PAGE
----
Placebo and nocebo effects are embodied psycho-neurobiological responses capable of modulating pain and producing changes at different neurobiological, body at perceptual and cognitive levels. These modifications are triggered by different contextual factors (CFs) presented in the therapeutic encounter between patient and healthcare providers, such as healing rituals and signs. The CFs directly impact on the quality of the therapeutic outcome: a positive context, that is a context characterized by the presence of positive CFs, can reduce pain by producing placebo effects, while a negative context, characterized by the presence of negative CFs, can aggravate pain by creating nocebo effects. Despite the increasing interest about this topic; the detailed study of CFs as triggers of placebo and nocebo effects is still lacked in the management of musculoskeletal pain.Increasing evidence suggest a relevant role of CFs in musculoskeletal pain management. CFs are a complex sets of internal, external or relational elements encompassing: patient’s expectation, history, baseline characteristics; clinician’s behavior, belief, verbal suggestions and therapeutic touch; positive therapeutic encounter, patient-centered approach and social learning; overt therapy, posology of intervention, modality of treatment administration; marketing features of treatment and health care setting. Different explanatory models such as classical conditioning and expectancy can explain how CFs trigger placebo and nocebo effects. CFs act through specific neural networks and neurotransmitters that were described as mediators of placebo and nocebo effects.Available findings suggest a relevant clinical role and impact of CFs. They should be integrated in the clinical reasoning to increase the number of treatment solutions, boosts their efficacy and improve the quality of the decision-making. From a clinical perspective, the mindful manipulation of CFs represents a useful opportunity to enrich a well-established therapy in therapeutic setting within the ethical border. From a translational perspective, there is a strong need of research studies on CFs close to routine and real-world clinical practice in order to underline the uncertainty of therapy action and help clinicians to implement knowledge in daily practice.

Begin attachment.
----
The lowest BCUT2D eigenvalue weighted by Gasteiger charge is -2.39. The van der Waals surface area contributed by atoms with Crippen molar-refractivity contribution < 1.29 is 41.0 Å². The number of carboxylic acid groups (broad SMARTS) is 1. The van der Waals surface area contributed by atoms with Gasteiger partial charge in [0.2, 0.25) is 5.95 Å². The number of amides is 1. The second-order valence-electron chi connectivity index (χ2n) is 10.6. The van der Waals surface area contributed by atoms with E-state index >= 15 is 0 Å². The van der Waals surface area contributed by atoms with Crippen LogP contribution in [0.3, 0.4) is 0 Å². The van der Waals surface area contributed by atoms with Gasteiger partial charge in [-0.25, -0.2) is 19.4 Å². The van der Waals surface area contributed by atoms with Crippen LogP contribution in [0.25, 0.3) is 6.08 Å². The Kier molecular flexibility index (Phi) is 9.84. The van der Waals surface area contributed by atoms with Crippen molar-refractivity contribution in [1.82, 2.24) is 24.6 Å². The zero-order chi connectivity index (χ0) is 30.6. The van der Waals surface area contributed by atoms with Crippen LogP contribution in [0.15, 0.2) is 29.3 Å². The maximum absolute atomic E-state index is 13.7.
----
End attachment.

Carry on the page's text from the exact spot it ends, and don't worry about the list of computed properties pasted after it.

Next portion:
In one-third of older men with anemia, no recognized cause can be found.